pledging to ‘Stop Low-Income Government Housing,’ files bill
Elected on a pledge to “Stop Low-Income Government Housing” (see campaign ad above), Real Estate Broker and State Representative Valoree Swanson (R-Dist. 150) has moved to make good on that pledge by filing HB 1792.
The legislation amends the application and scoring procedures for Low Income Housing Tax Credits (LIHTC) administered by the Texas Department of Housing and Community Affairs (TDHCA).
The bill is perhaps the most expansive Not In My Back Yard (NIMBY) legislation ever filed.
Rep. Swanson’s district encompasses a portion of northern Harris County formerly represented by State Representative Debbie Riddle. Rep. Riddle had long fought against Low Income Housing Tax Credit developments in the district.
HB 1792 provides for a major expansion of the power of neighborhood associations to object to and block affordable housing developments. It requires applicants for LIHTC funds to notify neighborhood associations, any part of whose boundaries lie within 5 miles of the proposed development. The bill increases the negative scoring points assigned neighborhood associations which go toward determining the award of funds for affordable housing through TDHCA’s competitive scoring process.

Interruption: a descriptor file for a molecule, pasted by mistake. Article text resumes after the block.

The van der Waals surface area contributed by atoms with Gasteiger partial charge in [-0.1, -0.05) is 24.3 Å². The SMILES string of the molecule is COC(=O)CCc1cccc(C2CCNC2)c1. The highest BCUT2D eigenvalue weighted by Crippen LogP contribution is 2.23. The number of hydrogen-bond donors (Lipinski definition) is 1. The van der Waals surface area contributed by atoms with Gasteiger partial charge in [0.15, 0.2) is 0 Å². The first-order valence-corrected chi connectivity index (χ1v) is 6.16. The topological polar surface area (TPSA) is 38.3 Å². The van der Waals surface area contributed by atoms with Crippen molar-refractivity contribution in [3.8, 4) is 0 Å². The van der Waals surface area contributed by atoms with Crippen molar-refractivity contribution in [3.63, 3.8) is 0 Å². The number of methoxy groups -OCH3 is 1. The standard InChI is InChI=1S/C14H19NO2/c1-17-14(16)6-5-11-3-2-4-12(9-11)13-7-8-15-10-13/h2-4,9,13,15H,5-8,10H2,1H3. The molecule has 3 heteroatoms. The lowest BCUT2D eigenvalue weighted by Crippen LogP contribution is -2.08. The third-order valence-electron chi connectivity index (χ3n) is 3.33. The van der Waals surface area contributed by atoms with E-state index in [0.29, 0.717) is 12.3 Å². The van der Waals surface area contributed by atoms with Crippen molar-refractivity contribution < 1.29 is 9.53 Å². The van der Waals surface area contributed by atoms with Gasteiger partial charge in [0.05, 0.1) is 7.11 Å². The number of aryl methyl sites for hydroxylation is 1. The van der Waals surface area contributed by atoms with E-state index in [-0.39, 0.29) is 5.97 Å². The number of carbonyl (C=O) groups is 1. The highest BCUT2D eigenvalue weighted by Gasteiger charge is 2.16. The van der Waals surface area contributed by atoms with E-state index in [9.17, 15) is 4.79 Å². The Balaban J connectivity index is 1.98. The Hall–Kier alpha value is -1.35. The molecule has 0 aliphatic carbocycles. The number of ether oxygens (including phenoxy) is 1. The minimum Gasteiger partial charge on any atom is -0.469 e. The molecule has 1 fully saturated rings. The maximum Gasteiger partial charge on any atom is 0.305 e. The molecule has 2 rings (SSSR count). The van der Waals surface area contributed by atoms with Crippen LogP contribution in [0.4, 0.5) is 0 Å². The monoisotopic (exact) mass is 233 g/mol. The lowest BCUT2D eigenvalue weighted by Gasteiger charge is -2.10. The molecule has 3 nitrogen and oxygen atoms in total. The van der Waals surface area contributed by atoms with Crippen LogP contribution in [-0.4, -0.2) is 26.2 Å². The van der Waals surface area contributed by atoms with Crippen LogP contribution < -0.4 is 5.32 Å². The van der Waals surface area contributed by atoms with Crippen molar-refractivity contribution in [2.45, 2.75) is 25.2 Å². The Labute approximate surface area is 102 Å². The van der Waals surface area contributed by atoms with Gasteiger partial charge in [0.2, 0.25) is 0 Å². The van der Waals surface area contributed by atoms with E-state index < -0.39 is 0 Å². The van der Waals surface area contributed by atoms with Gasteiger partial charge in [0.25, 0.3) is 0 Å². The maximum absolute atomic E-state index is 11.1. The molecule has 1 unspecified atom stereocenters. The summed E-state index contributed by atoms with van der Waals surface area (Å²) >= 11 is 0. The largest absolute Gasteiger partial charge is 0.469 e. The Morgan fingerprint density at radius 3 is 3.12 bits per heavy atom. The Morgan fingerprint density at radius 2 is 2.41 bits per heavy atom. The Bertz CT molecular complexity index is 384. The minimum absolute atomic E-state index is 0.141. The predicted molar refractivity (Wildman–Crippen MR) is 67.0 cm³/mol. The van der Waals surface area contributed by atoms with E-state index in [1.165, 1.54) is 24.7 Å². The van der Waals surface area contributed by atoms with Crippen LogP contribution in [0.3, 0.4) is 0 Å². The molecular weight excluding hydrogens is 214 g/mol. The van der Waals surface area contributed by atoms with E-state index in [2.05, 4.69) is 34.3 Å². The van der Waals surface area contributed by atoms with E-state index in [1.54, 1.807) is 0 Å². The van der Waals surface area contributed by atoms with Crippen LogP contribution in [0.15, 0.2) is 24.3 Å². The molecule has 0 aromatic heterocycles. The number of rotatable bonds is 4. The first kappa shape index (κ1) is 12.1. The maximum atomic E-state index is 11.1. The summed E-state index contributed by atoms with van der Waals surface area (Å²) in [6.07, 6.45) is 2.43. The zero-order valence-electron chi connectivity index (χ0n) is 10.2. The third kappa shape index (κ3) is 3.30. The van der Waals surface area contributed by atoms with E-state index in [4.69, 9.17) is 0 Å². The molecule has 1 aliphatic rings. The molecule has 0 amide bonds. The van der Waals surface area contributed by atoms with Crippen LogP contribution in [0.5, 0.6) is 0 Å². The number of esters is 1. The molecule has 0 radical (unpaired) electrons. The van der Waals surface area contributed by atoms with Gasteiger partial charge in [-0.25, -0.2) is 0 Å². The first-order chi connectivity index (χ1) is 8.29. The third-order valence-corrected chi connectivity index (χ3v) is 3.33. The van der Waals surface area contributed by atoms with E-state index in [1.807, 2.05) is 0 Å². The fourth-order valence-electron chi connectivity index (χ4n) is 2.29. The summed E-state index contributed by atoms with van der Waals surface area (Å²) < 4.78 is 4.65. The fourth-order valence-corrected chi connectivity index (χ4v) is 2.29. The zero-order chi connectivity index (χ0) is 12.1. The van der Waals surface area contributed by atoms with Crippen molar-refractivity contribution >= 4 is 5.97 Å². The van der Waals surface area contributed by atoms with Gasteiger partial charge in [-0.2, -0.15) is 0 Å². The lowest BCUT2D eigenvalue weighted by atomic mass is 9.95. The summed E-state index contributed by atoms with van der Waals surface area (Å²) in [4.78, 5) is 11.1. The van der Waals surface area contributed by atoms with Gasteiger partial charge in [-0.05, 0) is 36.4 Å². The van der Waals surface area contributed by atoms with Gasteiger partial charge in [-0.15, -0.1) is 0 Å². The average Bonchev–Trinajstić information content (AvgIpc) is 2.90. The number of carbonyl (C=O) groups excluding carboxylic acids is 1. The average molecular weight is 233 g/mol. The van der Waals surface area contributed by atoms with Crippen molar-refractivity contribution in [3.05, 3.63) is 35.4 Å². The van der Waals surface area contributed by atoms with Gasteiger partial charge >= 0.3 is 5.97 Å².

The bill also removes the awarding of any positive points supporting applications for affordable housing. Under current law neighborhood associations and community groups that want to support an application for affordable housing can award positive scoring points.
The proposed legislation requires notification of all neighborhood associations that have any portion of their boundaries within five miles of any application to TDHCA as follows:
(b) Notice provided under Subsection (a)(9) must:
(1) be given at least 90 days before the date the application is submitted to the department;
(2) name the development and conspicuously identify the development as”low-incomegovernment-subsidized housing”;and
(3) contain a description of the development and an independent study of the development’s anticipated effects on local schools, area crime rates, infrastructure, governmental expenditures, population density, area property values, and the revenue of local, state, and federal governmental entities.”
Rep. Swanson also campaigned on a promise that she, “Will fight Section 8 low-income housing” (see below).
The proposed legislation violates the Fair Housing Act (Title VIII of the Civil Rights Act of 1968).